And he quit his job, came and joined me, and just as his wife… like, he knew this at the time that his wife had gotten pregnant. And then, you know, he knew that, like, he was gonna have to move to the other side of the world. But he’s not moving to the other side of the world with his wife and his, like, three-month-old daughter. Stuck it out with me there, stuck it out through the tough times. And even at the very end when, like, I was assuming he’d have to, like, go get a job because of what was happening with the funding and he was like, “No. We can get through this.” And he stayed until, like, the very end fighting. And he has, like, character. He has staying power. He has loyalty. And I would take consistency and character and, like, work ethic over skill any day. But he’s also very, very skilled, which is great, too.
I’ve worked with someone before who was technically very brilliant, but not consistent. And so I look for, like, consistency and, like, just someone who’s quite emotionally mature. And also, like, you can tell this upfront when you’re negotiating stuff with people who are too demanding. Like, I’ve worked with before people who… like, those co-founders who left, like, I should have seen the warning signs. But just very much a sense of entitlement and when I’m, like, negotiating things. And when they haven’t proven themselves, like, huge… Oh. I can’t deal with egos as well. So they have to…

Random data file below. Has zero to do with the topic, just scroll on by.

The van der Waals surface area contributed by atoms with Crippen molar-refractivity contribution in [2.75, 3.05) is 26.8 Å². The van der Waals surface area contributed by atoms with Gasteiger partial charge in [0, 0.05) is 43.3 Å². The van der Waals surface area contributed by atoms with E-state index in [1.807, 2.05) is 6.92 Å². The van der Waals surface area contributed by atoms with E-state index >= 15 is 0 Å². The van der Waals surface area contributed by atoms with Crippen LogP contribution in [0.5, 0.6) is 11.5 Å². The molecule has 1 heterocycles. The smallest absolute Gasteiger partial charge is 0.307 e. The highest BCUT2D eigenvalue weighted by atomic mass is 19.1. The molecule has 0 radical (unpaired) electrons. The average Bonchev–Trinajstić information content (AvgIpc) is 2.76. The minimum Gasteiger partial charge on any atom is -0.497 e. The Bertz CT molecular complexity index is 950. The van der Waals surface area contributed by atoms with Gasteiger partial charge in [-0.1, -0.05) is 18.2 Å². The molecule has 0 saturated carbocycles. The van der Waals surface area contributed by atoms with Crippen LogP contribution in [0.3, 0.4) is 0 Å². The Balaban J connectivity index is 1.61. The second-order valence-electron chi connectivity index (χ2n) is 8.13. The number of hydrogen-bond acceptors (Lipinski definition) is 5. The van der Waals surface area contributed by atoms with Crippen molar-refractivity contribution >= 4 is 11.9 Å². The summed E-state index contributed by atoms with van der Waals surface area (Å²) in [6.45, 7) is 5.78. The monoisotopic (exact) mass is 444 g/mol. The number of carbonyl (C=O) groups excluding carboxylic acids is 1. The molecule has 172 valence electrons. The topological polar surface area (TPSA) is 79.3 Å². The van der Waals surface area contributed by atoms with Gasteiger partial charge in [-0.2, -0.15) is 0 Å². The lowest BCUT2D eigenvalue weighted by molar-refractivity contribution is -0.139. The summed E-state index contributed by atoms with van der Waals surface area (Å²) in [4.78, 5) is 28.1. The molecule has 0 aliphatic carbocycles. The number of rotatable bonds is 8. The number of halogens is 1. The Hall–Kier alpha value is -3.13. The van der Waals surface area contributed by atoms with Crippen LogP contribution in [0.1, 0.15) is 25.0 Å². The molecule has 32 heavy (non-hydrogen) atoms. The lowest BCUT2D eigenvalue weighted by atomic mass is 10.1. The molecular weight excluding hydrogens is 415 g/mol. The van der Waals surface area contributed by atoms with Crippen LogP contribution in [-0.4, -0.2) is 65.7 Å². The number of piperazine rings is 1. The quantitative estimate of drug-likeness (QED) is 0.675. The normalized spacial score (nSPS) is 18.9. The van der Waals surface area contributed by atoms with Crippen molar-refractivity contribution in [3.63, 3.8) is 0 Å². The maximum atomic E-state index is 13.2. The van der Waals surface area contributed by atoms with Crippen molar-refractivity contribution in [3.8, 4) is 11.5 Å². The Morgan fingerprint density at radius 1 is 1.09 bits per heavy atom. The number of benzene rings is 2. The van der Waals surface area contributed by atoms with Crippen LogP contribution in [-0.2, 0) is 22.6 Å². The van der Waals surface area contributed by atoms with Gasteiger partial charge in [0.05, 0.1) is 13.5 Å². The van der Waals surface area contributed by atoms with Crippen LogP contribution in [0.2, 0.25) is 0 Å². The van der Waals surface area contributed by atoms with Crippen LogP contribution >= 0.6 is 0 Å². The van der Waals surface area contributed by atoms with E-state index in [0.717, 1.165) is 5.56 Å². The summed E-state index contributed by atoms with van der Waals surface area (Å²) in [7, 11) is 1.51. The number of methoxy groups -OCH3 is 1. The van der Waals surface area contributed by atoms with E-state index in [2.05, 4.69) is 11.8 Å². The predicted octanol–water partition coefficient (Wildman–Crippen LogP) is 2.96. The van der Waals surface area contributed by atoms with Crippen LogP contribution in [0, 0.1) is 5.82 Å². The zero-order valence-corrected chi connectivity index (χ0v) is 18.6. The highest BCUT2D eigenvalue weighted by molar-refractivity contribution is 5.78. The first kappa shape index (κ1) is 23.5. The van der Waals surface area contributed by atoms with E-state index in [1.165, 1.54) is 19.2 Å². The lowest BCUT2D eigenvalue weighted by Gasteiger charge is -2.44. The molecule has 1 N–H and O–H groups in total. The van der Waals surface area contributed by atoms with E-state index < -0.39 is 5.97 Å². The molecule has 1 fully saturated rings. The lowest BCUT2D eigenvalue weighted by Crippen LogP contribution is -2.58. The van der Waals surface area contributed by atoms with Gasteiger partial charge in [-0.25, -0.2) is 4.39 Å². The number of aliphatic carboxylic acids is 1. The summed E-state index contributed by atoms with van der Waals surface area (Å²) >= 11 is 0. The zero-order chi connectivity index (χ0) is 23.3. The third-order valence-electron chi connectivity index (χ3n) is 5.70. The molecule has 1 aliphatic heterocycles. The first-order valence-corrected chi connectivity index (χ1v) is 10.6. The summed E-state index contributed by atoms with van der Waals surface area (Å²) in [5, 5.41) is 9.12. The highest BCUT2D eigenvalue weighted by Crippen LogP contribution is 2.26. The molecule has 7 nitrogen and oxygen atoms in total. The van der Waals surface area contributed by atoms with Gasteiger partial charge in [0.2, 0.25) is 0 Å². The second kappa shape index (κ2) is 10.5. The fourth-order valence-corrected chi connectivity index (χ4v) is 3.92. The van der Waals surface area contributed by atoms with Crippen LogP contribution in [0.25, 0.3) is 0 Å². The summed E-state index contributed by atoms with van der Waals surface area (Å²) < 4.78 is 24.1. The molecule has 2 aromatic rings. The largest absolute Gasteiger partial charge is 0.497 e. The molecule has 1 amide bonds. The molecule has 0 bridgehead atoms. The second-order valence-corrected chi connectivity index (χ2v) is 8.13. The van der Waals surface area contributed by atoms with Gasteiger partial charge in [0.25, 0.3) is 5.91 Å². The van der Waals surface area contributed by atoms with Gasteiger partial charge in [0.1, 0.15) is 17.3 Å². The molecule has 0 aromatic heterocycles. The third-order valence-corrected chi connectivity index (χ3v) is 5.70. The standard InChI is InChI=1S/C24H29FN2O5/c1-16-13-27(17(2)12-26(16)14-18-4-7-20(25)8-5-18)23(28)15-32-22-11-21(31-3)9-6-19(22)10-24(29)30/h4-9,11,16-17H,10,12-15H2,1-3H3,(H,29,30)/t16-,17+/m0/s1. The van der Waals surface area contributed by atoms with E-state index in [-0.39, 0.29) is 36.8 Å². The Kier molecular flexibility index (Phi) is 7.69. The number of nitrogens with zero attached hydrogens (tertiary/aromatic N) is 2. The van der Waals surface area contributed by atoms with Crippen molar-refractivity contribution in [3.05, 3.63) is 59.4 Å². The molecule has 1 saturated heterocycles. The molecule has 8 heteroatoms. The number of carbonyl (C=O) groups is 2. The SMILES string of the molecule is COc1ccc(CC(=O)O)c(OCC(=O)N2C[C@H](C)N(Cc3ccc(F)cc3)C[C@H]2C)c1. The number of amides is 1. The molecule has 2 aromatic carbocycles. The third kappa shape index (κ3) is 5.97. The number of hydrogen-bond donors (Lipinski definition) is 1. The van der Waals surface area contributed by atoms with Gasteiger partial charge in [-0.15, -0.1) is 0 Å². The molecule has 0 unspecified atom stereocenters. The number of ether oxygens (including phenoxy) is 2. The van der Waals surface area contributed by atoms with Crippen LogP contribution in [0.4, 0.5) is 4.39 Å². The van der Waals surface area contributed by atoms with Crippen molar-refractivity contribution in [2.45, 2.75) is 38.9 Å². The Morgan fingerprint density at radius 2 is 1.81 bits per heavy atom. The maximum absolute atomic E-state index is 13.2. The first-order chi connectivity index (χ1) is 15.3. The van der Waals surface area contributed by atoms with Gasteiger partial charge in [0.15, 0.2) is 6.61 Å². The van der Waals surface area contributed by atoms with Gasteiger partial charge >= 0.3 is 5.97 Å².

For me, another lesson I learned was the guy that left, main guy, like, he had an ego the size of Jupiter. And I was the one like, you know, the face of the company. Like, it was my job, you know, to do all this stuff. And I just don’t think he could deal with it, especially the fact that I was a 20-year-old chick at the time, and he was, like, a 34-year-old dude. I mean he even said something kind of to that effect, but I think he was really emasculated. But the problem is he had a huge ego.